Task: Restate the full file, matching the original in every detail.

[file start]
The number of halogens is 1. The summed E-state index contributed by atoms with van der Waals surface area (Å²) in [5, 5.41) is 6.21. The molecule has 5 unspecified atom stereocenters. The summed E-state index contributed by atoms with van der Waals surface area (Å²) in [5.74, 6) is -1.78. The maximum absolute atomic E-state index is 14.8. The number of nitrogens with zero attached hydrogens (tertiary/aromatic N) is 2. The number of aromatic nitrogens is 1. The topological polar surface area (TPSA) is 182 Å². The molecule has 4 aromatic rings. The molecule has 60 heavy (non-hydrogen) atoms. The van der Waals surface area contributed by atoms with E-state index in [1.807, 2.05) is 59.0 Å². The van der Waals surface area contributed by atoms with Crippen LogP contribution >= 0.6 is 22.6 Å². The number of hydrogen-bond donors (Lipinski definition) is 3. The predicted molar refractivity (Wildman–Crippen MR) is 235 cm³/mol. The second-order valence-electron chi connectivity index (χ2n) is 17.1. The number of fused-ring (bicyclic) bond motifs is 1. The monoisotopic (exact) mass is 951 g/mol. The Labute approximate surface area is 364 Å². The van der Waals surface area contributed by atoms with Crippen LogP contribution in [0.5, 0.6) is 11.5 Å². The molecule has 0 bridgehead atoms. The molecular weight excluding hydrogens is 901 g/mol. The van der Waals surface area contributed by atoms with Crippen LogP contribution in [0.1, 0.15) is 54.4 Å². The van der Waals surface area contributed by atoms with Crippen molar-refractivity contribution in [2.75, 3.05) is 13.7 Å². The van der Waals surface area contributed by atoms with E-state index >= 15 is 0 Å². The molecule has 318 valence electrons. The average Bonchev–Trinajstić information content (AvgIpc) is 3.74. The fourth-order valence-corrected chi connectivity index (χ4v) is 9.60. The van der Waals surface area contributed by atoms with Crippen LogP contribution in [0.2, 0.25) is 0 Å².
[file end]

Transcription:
The number of halogens is 1. The summed E-state index contributed by atoms with van der Waals surface area (Å²) in [5, 5.41) is 6.21. The molecule has 5 unspecified atom stereocenters. The summed E-state index contributed by atoms with van der Waals surface area (Å²) in [5.74, 6) is -1.78. The maximum absolute atomic E-state index is 14.8. The number of nitrogens with zero attached hydrogens (tertiary/aromatic N) is 2. The number of aromatic nitrogens is 1. The topological polar surface area (TPSA) is 182 Å². The molecule has 4 aromatic rings. The molecule has 60 heavy (non-hydrogen) atoms. The van der Waals surface area contributed by atoms with E-state index in [1.807, 2.05) is 59.0 Å². The van der Waals surface area contributed by atoms with Crippen LogP contribution >= 0.6 is 22.6 Å². The number of hydrogen-bond donors (Lipinski definition) is 3. The predicted molar refractivity (Wildman–Crippen MR) is 235 cm³/mol. The second-order valence-electron chi connectivity index (χ2n) is 17.1. The number of fused-ring (bicyclic) bond motifs is 1. The monoisotopic (exact) mass is 951 g/mol. The Labute approximate surface area is 364 Å². The van der Waals surface area contributed by atoms with Crippen LogP contribution in [0.5, 0.6) is 11.5 Å². The molecule has 0 bridgehead atoms. The molecular weight excluding hydrogens is 901 g/mol. The van der Waals surface area contributed by atoms with Crippen LogP contribution in [0.1, 0.15) is 54.4 Å². The van der Waals surface area contributed by atoms with Crippen molar-refractivity contribution in [2.75, 3.05) is 13.7 Å². The van der Waals surface area contributed by atoms with E-state index >= 15 is 0 Å². The molecule has 318 valence electrons. The average Bonchev–Trinajstić information content (AvgIpc) is 3.74. The fourth-order valence-corrected chi connectivity index (χ4v) is 9.60. The van der Waals surface area contributed by atoms with Crippen LogP contribution in [0.2, 0.25) is 0 Å².